We will start from Port de la Râpée, by the Seine riverside at the
foot of the Austerlitz viaduct. (The easiest way is to arrive at Gare de Lyon metro- RER station and to reach the Seine via boulevard de Diderot and rue Traversière).
We will walk along the riverside up to the ministry of Finance with its modern
building extending far above the quay.
As shown with the discovery in Bercy of ten pirogues dating to the 4th millennium BC, the river has always
played an important part in this area. In the past, at the intersection of Boulevard de Bercy, Quai de la Râpée and de Bercy,
there was the barrier of la Râpée from which the tax collectors were watching the boats on the river.
A boat, called Patache, was collecting
the duties upon goods entering Paris, by water. To avoid paying the duties, the wine arriving by water from Burgundy and Loire was unloaded at quay de Bercy, just before the barrier. Then, the wine trade developed further,
wine warehouses gradually expanded over an old domain and finally grew up to cover 104 acres between quay de Bercy, boulevard and rue de Bercy, and boulevard Poniatowski.
This tour following Atget's steps will be largely a ghost walk:
the port activities of quay de la Râpée are all gone, the docks are engulfed within the bitumen of the
expressway. But, in good weather, the walk along the old ports de la Râpée and de Bercy is pretty nice with the boat-restaurants offering nice terraces and the view
upon new buildings of the left bank showing a modern side of Paris.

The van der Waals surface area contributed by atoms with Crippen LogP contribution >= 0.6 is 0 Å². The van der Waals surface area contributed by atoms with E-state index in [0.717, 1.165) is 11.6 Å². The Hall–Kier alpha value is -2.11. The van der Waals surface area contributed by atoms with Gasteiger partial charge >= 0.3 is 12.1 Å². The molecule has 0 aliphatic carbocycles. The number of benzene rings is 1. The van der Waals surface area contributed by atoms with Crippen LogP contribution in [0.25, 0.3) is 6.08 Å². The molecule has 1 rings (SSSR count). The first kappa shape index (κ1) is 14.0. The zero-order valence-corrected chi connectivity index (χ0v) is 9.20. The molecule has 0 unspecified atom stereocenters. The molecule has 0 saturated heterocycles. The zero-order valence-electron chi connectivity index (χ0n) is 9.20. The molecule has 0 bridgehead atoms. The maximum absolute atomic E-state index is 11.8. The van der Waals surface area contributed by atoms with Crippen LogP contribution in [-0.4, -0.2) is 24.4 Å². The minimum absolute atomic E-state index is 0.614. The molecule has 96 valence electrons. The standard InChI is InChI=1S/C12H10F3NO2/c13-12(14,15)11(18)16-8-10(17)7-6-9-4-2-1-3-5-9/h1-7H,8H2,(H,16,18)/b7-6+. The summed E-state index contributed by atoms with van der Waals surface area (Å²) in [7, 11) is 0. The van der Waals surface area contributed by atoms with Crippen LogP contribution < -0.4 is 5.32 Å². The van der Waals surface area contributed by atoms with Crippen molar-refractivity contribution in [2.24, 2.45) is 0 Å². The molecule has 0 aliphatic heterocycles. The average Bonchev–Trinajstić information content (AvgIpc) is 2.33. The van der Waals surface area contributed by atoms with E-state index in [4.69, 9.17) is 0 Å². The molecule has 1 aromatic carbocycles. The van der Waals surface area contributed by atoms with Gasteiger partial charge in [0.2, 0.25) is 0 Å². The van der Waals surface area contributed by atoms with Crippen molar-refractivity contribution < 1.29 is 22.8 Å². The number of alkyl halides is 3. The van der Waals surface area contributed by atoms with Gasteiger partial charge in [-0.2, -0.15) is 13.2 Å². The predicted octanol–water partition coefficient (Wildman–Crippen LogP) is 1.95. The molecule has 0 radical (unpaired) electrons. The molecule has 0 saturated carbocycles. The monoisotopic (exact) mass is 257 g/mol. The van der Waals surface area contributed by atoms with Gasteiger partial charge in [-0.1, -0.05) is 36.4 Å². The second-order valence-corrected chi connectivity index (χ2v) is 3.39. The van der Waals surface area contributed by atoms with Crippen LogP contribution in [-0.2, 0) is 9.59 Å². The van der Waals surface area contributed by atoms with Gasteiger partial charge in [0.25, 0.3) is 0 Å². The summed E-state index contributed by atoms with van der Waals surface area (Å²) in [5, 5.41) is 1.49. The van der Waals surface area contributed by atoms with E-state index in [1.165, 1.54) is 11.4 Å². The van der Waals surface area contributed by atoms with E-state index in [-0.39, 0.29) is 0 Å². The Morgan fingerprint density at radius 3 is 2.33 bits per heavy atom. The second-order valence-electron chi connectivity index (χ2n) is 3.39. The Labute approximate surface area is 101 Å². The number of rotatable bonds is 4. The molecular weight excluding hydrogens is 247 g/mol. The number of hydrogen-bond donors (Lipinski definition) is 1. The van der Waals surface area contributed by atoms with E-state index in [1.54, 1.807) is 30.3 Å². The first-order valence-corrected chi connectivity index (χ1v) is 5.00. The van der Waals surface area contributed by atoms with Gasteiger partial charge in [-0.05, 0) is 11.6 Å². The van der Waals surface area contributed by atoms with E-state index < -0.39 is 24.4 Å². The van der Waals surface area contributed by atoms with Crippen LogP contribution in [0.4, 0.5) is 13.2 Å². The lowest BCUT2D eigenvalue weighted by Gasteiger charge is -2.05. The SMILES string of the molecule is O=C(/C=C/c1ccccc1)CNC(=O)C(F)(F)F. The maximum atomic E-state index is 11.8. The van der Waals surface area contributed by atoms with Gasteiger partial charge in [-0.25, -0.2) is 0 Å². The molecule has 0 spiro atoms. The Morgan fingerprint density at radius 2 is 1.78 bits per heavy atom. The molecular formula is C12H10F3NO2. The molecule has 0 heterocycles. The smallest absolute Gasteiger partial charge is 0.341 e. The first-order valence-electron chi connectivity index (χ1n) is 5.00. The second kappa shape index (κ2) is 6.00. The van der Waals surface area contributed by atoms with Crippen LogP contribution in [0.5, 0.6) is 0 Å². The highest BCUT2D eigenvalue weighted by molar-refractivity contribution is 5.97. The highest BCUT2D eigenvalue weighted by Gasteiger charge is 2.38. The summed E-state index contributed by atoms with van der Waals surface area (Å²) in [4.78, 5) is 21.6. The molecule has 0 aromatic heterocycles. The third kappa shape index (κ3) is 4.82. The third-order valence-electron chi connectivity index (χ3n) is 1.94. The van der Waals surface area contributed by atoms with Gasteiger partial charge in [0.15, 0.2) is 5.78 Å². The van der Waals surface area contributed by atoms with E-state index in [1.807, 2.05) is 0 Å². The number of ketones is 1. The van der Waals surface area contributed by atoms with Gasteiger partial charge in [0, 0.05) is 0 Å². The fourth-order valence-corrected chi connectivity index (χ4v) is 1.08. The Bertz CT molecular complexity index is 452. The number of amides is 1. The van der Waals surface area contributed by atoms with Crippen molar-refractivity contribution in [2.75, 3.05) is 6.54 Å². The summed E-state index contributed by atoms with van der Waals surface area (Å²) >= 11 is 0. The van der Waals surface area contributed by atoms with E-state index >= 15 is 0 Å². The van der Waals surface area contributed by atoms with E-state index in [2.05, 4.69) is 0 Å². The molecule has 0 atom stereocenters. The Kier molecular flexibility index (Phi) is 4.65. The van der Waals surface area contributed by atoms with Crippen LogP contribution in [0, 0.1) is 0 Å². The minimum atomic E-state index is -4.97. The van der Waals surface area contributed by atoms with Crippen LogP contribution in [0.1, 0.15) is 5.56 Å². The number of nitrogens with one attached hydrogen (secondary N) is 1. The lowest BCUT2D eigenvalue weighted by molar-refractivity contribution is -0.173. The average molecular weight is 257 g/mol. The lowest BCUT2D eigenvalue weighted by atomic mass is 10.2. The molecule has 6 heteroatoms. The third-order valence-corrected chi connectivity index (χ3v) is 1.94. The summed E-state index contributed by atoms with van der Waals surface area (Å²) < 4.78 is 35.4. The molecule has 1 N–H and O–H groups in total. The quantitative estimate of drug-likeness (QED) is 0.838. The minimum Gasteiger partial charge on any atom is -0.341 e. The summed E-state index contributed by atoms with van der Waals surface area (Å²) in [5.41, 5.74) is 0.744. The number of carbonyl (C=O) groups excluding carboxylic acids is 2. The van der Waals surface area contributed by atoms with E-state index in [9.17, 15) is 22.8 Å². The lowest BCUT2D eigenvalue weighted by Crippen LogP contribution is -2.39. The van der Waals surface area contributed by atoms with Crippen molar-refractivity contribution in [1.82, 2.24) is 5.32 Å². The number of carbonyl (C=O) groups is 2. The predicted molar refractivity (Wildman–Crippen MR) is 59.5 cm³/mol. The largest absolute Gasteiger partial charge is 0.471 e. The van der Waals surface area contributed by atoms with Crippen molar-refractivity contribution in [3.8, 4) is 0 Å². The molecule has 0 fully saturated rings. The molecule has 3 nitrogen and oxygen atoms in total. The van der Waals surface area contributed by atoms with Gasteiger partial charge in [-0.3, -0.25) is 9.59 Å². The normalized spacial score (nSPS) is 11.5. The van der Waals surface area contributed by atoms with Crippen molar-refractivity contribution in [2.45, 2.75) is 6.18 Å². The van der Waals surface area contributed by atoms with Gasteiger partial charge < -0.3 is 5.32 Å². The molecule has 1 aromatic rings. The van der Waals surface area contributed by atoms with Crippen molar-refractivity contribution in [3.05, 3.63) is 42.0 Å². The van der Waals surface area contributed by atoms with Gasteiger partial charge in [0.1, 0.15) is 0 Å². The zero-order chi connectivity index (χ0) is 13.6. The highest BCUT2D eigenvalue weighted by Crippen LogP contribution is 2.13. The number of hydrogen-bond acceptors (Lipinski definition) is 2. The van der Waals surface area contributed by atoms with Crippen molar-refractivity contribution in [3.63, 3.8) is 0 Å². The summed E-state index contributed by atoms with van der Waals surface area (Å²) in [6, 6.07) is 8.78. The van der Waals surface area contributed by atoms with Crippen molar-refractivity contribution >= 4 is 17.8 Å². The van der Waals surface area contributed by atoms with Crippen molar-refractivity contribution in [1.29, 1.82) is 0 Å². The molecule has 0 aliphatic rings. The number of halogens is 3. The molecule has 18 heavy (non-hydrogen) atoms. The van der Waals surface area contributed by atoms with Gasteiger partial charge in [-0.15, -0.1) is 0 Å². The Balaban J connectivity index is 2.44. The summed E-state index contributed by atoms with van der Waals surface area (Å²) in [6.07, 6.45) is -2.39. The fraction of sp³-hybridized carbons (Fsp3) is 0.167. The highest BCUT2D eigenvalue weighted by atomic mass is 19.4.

Then, we will walk in the Parc de Bercy. Because ways of wine storage changed, the wine warehouses have disappeared, all gone within the grass of the Palais Omnisports and of Parc de Bercy. Especially in its second and third parts, the park is
really nice with its gardens, vineyards and ponds. Within Cour Saint-Emilion, the old chais have been kept like on the other side of the street, the Lheureux buildings which house a fun-fair museum and a school of Bakery and Patisserie.
Bercy district is being continuously impacted by changes,
including spots that you could have thought to be protected; like the Tunnel des Artisans, rue Baron-le-Roy, used by producers and craftsmen since 1840, enjoying the constant temperature provided by the tunnel. Unfortunately, this
natural refrigerator, the only last one in Paris, could be destroyed with the project Bercy Charenton covering 156 acres. As the
bastion nr 1 of the fortifications of Paris (1841-1845), listed as historical monument is being converted into a homeless shelter; This by means of a curious reversal, recalling the marginalized populations living outside upon the fortifications like the rag
pickers photographed by Atget.